5 hrs July 24, 2015 Sandy Robson
It is clear from a 2-page document (shown in 2 separate photos) attached to Charter Review Commissioner Chet Dow’s February 21, 2015 email to Dave Brumbaugh, what the goal of conservative Charter commissioners was/is. A photo of Dow’s Feb. 21 email is shown in a photo.
After the commission would pass Charter Amendment 1 which seeks district-only voting, then they sought to find a way to lock that in as long as possible. The excerpt quoted below was the stated goal in the document:
“Limit, restrict or prohibit, if possible, the County Council’s powers found in 8.20 and 8.23 which enable the Council to propose amendments to the County Home Rule Charter. Do so in such a way as to specifically only address the way in which Council members are chosen by voters in general elections, as specified in Art. 2, Sect. 2.13.”
In the 2-page document, Commissioner Dow listed 4 alternatives toward the conservative commissioners goal of tying the hands of the county council’s ability to put forth charter amendments on the ballot.
The document in the email was dated February 18, so the conservative Charter commissioners were already aware of the alternate idea to require a unanimous 7-0 vote approval by county council in order to propose a Charter amendment.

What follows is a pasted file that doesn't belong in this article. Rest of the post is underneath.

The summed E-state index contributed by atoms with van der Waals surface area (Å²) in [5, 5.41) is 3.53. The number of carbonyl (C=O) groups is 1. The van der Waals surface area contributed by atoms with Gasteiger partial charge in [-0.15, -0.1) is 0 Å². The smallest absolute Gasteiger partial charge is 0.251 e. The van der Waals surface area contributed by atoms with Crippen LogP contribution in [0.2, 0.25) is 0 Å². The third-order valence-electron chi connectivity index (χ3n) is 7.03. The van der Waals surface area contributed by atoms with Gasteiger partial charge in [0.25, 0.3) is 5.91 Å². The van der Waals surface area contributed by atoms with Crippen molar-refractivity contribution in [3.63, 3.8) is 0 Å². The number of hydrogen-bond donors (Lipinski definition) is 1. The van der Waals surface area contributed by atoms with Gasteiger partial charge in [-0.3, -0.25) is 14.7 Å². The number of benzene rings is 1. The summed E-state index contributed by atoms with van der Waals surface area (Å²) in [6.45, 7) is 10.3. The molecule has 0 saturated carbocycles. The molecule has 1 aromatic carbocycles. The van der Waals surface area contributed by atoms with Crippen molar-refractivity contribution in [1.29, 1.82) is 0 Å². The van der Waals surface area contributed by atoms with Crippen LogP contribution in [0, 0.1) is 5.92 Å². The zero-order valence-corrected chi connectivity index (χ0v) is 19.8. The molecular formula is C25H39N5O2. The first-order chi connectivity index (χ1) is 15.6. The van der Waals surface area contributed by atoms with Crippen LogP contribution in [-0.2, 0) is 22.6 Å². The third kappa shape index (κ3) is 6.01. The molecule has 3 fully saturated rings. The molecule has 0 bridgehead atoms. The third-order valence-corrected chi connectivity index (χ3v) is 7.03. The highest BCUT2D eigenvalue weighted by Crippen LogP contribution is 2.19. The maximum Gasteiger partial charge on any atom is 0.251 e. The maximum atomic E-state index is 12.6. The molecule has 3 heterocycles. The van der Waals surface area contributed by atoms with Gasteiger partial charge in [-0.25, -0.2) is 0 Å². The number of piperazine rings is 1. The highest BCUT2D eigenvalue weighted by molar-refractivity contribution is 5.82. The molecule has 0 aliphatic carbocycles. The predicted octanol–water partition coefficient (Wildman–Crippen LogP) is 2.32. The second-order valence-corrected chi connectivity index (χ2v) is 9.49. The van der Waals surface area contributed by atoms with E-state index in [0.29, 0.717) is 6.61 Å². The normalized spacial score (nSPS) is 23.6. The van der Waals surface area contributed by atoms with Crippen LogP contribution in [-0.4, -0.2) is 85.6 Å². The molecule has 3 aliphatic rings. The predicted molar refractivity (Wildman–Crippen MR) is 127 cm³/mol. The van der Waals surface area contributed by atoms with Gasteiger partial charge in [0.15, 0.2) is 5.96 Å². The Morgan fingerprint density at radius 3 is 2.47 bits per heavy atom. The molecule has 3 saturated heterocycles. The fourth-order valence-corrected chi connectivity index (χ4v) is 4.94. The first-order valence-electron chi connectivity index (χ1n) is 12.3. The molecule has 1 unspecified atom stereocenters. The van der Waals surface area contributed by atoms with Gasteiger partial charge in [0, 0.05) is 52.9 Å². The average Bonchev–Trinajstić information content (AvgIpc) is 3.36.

“ALTERNATIVE # 2
Amend §8.20 to read: “Charter amendments may be proposed by the Commission, the County Council (except amendments related to changing matters approved by a 2/3 vote of the public will require a unanimous 7 vote approval), or by the public.
This one might be open to the same criticism as the oneimmediately above.
§§ 8.20 and/or 8.23 dealing with Charter Amendments….continued”
So, if they already had this concept in mid-February, why did the conservative commission majority wait until the very last minute of the Charter Review process to then revise the language in amendments 3 and 10 (now called propositions 2 and 3)? Because, it is my understanding that the commission had been advised by the county attorney a number of months earlier in the Charter process, about the likelihood that amendments 3 and 10 conflicted with the WA State constitution.
The final revised language in amendments 3 and 10 (now called propositions 2 and 3) which requires a unanimous 7-0 vote of the County council that the Charter commission passed during their July 6 special meeting, is also something that may not be legal.Read Sandy’s post on her Facebook page here.